Dreams of a more satisfying life helped spur Dale Vnuk to choose a new career after more than a quarter of a century in the same line of work.
So did the constant grousing of co-workers who had soured on the job. Now Vnuk is in the process of retiring early and switching from airline mechanic to water garden builder.
"At 47, it's either time to do something or sit there and be miserable," said Vnuk, who opened a water garden store this year with his wife, Marcia, in suburban Fox Lake, Ill. "It's just a great burst of inspiration to see that you can still do something and change your life around."
Americans' dreams of early retirement, interrupted by the 2000 stock market bust and the 2001 recession, live on. They have been revived in part by the economy's rebound, soaring home values and the ambitions of baby boomers -- although often accompanied nowadays by the realization that they will still need additional income.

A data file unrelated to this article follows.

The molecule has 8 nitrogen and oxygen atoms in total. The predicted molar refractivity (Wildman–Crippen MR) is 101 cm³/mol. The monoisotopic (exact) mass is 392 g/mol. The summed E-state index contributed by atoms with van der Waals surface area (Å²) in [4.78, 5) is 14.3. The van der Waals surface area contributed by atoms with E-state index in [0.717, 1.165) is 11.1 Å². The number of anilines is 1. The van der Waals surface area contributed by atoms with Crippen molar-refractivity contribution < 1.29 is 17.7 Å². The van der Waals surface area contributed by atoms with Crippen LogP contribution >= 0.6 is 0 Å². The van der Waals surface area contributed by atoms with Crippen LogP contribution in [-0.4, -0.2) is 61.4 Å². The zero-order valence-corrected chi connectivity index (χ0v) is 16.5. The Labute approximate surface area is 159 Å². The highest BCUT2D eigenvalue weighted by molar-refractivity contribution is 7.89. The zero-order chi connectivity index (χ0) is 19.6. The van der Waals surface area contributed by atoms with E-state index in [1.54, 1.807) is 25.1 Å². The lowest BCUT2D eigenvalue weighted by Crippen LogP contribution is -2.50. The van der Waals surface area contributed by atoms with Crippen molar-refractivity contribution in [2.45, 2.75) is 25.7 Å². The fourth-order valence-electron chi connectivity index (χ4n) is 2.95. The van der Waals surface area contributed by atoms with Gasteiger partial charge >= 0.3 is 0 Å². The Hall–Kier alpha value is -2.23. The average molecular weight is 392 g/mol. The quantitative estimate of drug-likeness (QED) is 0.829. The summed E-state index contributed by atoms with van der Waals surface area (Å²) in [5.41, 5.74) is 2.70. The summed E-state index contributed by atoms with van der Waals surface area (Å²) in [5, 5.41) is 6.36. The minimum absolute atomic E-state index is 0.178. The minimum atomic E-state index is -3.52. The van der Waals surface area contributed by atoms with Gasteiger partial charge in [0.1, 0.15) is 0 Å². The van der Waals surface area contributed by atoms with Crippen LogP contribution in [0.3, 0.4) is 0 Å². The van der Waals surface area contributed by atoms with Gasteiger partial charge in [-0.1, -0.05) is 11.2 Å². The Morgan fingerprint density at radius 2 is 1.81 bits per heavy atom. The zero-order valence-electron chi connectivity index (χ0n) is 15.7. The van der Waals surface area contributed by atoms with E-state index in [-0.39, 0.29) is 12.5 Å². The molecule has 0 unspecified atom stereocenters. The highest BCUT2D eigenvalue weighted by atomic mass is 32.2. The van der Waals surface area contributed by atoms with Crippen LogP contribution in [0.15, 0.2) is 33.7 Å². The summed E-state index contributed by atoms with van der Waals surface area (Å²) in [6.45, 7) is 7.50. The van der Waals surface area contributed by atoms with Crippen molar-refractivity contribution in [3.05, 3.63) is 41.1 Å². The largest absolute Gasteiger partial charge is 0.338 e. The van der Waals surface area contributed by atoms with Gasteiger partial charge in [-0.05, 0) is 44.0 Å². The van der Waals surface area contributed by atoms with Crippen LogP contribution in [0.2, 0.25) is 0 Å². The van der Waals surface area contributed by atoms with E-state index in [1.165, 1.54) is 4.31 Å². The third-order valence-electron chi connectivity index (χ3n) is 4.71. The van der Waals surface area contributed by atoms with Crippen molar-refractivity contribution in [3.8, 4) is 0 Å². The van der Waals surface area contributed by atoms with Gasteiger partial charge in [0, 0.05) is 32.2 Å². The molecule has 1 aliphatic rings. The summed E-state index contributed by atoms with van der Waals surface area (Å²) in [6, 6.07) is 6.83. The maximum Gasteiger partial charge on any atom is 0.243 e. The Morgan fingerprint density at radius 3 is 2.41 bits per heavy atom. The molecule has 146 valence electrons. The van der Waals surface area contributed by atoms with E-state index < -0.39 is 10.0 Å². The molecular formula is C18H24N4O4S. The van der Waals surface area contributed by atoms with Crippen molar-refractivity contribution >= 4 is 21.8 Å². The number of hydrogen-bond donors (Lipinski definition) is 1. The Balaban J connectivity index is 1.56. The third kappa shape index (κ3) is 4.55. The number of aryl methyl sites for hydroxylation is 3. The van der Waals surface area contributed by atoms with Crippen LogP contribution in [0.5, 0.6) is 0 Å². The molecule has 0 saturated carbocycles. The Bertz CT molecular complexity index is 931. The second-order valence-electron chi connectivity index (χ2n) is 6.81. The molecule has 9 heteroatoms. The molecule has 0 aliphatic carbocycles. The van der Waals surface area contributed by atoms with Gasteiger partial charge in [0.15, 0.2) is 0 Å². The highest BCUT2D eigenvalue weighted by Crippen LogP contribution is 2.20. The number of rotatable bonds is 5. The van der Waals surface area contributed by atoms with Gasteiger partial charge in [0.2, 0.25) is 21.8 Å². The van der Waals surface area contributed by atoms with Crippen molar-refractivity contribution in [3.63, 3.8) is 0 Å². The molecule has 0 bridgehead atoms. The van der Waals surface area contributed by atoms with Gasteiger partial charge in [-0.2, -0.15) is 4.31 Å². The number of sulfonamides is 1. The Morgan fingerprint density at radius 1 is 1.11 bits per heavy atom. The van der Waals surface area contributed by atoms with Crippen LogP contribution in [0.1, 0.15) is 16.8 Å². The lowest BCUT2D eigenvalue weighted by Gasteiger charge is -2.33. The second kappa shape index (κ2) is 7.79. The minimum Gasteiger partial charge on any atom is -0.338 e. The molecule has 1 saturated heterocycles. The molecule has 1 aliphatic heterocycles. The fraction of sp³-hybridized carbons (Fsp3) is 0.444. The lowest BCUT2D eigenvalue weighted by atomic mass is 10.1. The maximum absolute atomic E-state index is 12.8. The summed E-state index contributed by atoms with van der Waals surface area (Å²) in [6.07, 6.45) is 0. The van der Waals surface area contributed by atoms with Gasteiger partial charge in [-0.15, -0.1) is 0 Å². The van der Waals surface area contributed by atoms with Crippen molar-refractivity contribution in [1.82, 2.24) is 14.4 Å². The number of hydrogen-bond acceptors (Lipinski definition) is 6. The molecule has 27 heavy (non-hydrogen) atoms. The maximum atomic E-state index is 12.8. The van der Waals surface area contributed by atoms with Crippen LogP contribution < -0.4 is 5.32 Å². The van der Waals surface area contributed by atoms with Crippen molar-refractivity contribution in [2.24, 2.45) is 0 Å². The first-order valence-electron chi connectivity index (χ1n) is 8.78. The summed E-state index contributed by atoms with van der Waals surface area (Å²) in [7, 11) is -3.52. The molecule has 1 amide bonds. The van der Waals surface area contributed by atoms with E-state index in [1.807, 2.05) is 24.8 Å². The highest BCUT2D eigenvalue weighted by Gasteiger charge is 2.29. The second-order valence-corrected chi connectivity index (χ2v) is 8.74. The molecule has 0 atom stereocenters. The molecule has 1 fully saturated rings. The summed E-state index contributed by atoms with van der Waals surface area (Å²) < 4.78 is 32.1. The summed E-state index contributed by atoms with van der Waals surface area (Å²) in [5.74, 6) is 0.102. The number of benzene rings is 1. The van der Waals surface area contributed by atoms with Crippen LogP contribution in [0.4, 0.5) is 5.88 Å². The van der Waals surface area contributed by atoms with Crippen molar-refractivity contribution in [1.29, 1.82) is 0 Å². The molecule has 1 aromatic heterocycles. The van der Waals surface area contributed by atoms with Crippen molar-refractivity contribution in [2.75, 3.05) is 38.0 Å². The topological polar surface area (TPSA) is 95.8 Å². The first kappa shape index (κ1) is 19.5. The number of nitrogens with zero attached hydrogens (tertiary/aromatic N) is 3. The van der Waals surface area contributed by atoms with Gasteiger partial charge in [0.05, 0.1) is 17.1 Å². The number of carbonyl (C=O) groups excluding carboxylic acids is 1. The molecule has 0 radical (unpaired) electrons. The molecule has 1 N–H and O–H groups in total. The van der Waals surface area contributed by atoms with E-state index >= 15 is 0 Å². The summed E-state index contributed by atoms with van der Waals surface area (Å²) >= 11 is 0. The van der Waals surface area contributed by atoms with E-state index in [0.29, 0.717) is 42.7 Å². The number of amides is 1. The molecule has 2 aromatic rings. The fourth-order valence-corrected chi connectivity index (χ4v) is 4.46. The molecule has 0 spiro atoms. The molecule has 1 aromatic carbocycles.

A Merrill Lynch survey last year found that 77 percent of more than 3,400 baby boomers polled planned to work in some capacity during their retirement, with second careers in the mix for some, including 13 percent who said they intend to start their own businesses.
Barbara Harris launched a new career as a fashion designer in her mid-fifties with the aid of an early-retirement package from her years as a corporate manager with General Electric Co. and elsewhere.
Pursuing a long-held ambition, she filled a notebook with sketches, spent four months traveling around to contract houses that could make the pieces, and started her business in Connecticut.